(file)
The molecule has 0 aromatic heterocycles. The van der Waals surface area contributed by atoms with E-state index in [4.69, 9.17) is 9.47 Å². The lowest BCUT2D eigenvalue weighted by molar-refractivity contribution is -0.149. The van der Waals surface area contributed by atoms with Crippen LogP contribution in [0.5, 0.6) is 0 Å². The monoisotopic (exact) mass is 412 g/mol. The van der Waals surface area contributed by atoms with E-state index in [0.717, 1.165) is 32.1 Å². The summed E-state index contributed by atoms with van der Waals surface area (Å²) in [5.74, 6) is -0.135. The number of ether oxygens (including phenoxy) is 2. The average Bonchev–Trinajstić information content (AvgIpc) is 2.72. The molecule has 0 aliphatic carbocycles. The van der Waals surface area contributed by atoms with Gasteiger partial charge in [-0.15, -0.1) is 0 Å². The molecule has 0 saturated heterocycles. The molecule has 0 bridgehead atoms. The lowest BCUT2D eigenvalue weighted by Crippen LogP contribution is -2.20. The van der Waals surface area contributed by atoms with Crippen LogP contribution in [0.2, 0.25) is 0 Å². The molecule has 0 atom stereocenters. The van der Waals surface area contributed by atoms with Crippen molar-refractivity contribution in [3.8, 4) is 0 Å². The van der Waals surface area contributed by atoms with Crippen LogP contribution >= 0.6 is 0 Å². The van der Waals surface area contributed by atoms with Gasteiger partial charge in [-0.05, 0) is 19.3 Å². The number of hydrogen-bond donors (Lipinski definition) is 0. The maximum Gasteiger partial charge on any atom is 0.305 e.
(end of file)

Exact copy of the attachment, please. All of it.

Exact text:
The molecule has 0 aromatic heterocycles. The van der Waals surface area contributed by atoms with E-state index in [4.69, 9.17) is 9.47 Å². The lowest BCUT2D eigenvalue weighted by molar-refractivity contribution is -0.149. The van der Waals surface area contributed by atoms with Crippen LogP contribution in [0.5, 0.6) is 0 Å². The monoisotopic (exact) mass is 412 g/mol. The van der Waals surface area contributed by atoms with E-state index in [0.717, 1.165) is 32.1 Å². The summed E-state index contributed by atoms with van der Waals surface area (Å²) in [5.74, 6) is -0.135. The number of ether oxygens (including phenoxy) is 2. The average Bonchev–Trinajstić information content (AvgIpc) is 2.72. The molecule has 0 aliphatic carbocycles. The van der Waals surface area contributed by atoms with Gasteiger partial charge in [-0.15, -0.1) is 0 Å². The molecule has 0 saturated heterocycles. The molecule has 0 bridgehead atoms. The lowest BCUT2D eigenvalue weighted by Crippen LogP contribution is -2.20. The van der Waals surface area contributed by atoms with Crippen LogP contribution in [0.2, 0.25) is 0 Å². The molecule has 0 atom stereocenters. The van der Waals surface area contributed by atoms with Crippen molar-refractivity contribution in [3.8, 4) is 0 Å². The van der Waals surface area contributed by atoms with Crippen LogP contribution >= 0.6 is 0 Å². The van der Waals surface area contributed by atoms with Gasteiger partial charge in [-0.05, 0) is 19.3 Å². The number of hydrogen-bond donors (Lipinski definition) is 0. The maximum Gasteiger partial charge on any atom is 0.305 e.